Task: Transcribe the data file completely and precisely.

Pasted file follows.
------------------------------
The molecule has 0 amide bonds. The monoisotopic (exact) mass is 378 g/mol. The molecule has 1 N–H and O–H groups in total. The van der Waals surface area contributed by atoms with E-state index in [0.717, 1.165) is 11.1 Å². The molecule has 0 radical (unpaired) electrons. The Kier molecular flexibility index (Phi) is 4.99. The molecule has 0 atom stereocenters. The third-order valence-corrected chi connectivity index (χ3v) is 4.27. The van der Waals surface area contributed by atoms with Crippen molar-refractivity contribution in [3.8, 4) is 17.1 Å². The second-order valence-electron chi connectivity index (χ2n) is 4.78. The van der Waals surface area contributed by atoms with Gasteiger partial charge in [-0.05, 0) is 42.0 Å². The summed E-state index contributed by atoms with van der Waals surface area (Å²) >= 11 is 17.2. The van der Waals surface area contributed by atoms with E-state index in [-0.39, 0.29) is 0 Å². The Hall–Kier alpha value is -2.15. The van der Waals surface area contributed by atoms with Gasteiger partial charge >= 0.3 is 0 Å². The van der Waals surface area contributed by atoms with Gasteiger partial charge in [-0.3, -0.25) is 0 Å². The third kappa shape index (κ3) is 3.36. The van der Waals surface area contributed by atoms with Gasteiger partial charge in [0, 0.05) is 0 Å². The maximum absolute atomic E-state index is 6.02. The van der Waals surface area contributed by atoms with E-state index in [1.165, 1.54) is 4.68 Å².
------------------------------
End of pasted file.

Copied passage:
The molecule has 0 amide bonds. The monoisotopic (exact) mass is 378 g/mol. The molecule has 1 N–H and O–H groups in total. The van der Waals surface area contributed by atoms with E-state index in [0.717, 1.165) is 11.1 Å². The molecule has 0 radical (unpaired) electrons. The Kier molecular flexibility index (Phi) is 4.99. The molecule has 0 atom stereocenters. The third-order valence-corrected chi connectivity index (χ3v) is 4.27. The van der Waals surface area contributed by atoms with Crippen molar-refractivity contribution in [3.8, 4) is 17.1 Å². The second-order valence-electron chi connectivity index (χ2n) is 4.78. The van der Waals surface area contributed by atoms with Gasteiger partial charge in [-0.05, 0) is 42.0 Å². The summed E-state index contributed by atoms with van der Waals surface area (Å²) >= 11 is 17.2. The van der Waals surface area contributed by atoms with E-state index in [-0.39, 0.29) is 0 Å². The Hall–Kier alpha value is -2.15. The van der Waals surface area contributed by atoms with Gasteiger partial charge >= 0.3 is 0 Å². The van der Waals surface area contributed by atoms with Gasteiger partial charge in [-0.3, -0.25) is 0 Å². The third kappa shape index (κ3) is 3.36. The van der Waals surface area contributed by atoms with Gasteiger partial charge in [0, 0.05) is 0 Å². The maximum absolute atomic E-state index is 6.02. The van der Waals surface area contributed by atoms with E-state index in [1.165, 1.54) is 4.68 Å².